Smokeloader is a small modular bot first seen in 2011 [1] mainly used as a dropper for other malware families. Although mainly used for delivering a second stage stage, Smokeloader implements several malicious capabilities through its modules, such as: keylogging, process monitoring, DDOS, DNS redirection and form grabbing. These modules are often used for profiling and accessing infected machines before deploying a final malware increasing effectiveness of campaigns.  

- So here comes the main story -

Last week I saw a tweet [2] with an image of this server hosting few quite large executables (~1.2MB) claimed to be Smokeloader samples. These binaries were accessible through an Open Directory.

Figure 01: Open Directory exposing modified Smokeloader samples.

Along the 30th and 31st of July these files were changed few times. Here are the hashes found and analysed during the time of this research:

Wednesday, November 25, 2015

CryptoWall 3.0

This post presents an analysis for a sample of the crypto-virus known as CryptoWall 3.0. 

Table 1 shows general information about the analyzed binary.

Table 1: Artifact General Information
File name
220 KB
Binary type

The analyzed sample represents a variant of the CryptoWall malware delivered as payload by Angler Exploit Kit. There are some more elaborated analyses about this malware around the Internet [1][2][3]. 

CryptoWall is categorized as a ransomware by most anti-virus technologies. Its main behavior is: 
  • run some "anti-debugging" techniques (e.g. verifies if the caller process is Perl or Python);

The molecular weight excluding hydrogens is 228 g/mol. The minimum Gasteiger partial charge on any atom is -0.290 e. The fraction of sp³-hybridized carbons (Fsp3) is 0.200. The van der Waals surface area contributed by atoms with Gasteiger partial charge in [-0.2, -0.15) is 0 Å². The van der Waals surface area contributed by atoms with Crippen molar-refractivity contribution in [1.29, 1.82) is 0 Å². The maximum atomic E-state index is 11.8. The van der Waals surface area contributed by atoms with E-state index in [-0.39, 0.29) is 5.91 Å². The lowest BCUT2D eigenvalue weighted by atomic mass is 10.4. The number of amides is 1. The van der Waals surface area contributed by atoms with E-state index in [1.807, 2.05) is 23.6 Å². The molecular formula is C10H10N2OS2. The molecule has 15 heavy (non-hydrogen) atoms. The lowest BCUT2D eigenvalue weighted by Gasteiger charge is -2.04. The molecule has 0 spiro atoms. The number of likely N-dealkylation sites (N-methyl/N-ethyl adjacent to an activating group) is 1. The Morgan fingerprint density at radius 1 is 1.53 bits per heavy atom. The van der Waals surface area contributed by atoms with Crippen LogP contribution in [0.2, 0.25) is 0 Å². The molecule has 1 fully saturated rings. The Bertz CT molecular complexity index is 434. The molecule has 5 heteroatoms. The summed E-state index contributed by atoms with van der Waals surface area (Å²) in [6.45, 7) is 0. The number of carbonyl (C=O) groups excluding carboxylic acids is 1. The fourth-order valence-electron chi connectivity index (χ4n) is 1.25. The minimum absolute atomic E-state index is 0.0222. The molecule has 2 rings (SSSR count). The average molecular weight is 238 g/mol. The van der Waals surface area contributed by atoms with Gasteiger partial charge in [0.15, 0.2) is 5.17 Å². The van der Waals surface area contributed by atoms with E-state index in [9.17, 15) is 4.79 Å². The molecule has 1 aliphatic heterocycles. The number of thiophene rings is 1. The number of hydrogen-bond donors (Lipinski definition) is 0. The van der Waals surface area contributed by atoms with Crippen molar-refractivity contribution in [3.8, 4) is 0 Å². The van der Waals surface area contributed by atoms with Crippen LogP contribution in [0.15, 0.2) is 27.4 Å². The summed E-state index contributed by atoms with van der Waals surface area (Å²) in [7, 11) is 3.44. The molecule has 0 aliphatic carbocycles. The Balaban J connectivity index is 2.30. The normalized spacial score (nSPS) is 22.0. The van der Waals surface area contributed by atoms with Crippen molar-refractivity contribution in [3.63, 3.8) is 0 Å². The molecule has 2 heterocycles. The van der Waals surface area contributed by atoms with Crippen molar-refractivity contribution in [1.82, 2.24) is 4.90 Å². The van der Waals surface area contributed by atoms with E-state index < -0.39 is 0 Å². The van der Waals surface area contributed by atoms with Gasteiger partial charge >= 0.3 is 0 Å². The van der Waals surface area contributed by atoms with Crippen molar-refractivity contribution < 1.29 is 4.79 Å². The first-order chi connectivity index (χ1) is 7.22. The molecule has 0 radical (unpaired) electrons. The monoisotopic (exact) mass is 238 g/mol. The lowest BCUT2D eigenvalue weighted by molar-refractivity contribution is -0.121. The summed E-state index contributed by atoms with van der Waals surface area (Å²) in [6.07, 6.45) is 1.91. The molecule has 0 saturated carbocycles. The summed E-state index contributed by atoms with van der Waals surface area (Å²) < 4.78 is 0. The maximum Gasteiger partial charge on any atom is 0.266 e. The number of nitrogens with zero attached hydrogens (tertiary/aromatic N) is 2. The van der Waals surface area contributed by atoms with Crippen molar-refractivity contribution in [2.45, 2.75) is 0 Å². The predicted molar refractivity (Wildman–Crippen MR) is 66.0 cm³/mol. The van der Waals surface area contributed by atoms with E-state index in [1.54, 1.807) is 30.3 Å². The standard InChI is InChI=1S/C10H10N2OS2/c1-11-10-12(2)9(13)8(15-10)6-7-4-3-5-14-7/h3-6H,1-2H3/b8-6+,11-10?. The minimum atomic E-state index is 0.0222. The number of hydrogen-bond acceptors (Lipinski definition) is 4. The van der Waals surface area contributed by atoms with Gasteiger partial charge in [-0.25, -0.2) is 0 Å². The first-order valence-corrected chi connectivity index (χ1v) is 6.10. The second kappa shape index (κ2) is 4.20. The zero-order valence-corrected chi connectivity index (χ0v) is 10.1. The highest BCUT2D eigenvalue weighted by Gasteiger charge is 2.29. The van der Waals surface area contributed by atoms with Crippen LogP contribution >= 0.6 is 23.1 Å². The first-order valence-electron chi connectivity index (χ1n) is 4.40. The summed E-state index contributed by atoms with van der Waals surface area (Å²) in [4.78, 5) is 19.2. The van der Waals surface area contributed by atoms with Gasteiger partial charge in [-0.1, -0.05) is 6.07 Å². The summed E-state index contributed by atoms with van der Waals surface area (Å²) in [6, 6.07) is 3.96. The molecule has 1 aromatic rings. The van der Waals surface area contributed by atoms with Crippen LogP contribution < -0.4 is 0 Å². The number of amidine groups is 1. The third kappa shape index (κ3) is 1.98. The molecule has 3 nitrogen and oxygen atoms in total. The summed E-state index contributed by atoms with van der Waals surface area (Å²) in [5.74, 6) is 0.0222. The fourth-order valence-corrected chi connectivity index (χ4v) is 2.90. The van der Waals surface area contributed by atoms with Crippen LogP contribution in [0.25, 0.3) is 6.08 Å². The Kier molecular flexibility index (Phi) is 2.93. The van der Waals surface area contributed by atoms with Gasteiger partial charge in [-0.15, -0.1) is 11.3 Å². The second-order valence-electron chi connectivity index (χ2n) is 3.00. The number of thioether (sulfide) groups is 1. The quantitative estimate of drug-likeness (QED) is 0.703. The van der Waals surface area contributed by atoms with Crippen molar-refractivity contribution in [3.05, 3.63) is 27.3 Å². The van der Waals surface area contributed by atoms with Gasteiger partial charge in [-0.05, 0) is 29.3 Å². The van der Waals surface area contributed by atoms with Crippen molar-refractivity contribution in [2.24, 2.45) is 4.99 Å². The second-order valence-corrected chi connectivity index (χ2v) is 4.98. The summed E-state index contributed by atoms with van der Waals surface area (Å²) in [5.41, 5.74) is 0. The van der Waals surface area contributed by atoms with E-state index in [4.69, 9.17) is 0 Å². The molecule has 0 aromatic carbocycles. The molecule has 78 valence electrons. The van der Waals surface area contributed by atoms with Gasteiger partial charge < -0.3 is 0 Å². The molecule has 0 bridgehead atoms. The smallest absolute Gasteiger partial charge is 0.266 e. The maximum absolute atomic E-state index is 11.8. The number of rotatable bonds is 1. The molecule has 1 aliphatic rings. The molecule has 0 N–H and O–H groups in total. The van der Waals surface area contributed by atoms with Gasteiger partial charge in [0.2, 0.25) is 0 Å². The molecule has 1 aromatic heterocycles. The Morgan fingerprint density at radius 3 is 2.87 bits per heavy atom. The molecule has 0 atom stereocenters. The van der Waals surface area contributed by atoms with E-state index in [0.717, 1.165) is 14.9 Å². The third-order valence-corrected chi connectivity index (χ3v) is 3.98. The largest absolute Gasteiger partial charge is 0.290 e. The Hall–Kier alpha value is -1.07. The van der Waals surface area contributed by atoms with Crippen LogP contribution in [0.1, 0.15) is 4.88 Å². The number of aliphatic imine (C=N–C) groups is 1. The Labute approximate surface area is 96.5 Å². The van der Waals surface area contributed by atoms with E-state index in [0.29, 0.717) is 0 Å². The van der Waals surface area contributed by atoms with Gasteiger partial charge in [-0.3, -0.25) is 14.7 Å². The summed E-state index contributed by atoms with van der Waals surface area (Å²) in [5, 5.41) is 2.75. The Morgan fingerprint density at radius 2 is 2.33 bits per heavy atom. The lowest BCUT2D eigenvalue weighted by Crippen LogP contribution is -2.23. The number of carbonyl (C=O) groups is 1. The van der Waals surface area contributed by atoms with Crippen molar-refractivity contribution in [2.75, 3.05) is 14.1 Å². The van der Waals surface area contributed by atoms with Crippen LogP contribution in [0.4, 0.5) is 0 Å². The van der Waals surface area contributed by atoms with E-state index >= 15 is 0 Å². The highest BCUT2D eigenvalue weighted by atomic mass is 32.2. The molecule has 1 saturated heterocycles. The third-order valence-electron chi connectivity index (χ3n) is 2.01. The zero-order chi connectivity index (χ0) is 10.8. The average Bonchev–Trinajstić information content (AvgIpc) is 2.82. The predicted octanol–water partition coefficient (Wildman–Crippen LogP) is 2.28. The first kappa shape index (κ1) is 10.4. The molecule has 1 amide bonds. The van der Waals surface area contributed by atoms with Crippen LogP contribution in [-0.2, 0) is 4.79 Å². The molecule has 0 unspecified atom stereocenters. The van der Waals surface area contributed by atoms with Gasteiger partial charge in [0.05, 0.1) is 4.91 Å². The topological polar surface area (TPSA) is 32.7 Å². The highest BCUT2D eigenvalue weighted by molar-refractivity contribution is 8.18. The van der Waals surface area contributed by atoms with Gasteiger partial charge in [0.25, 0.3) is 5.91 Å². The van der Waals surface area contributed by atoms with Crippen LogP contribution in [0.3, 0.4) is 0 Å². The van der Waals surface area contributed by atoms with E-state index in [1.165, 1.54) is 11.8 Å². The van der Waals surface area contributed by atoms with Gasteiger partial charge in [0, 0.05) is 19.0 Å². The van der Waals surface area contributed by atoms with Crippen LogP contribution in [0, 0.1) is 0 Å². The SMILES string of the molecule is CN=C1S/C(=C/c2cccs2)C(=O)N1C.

• deactivate native OS protections;
  • deactivate backup and file snapshotting policies;
  • start communication with C&C server;
  • generates a temporary crypto key for each request;
  • Uses this key to encrypt (RC4) the communication between the infected machine and the C&C server. This key is passed as parameter inside each HTTP request;
  • sends an unique identification of the infected machine to the server (called "CUUID");
  • the server sends back a public key and an unique image used to link the infected machine to its server side session;
  • this process uses this public key to encrypt specific files inside the disk of the victim (according an extensions table);
  • the malware redirects the victim to a web page where the user can pay (in Bitcoins) to obtain the private key and recover the encrypted files;
  • the malware deletes itself (files remain encrypted);
Once the amount requested is paid the user receives a private key which can be used for recovering the encrypted files. 

Monday, November 16, 2015

Fireeye - FlareOn 2015 (Challenge #4), Relocation Table and ASLR

Continuing the series of posts about the FlareOn reversing challenges 2015 [1]. If you interested, you can find my previous post with solutions for the first three challenges here [2]. 

I had some "extra work" due to infra-structure issues during this challenge and ended up learning new things. So I decided to dedicate a whole post for the challenge #4 not only explaining the solution but also explaining these issues. 

As the previous challenges the objective in this task is to recover the flag (an e-mail address) from a PE-32 binary file. The main insight for this challenge is that the binary was packed using UPX [3]. There are many ways to raise evidences that a binary was packed using UPX, the main is to examine sections. We could obtain this information using rabin2 by the following command. Figure 01 shows the sections labels for the analyzed binary.

Figure 01: Sections information for analyzed binary.
As we can notice there are 2 sections (marked with the red rectangles) called "UPX0" and "UPX1". These sections are used by UPX to store compressed data of the original binary.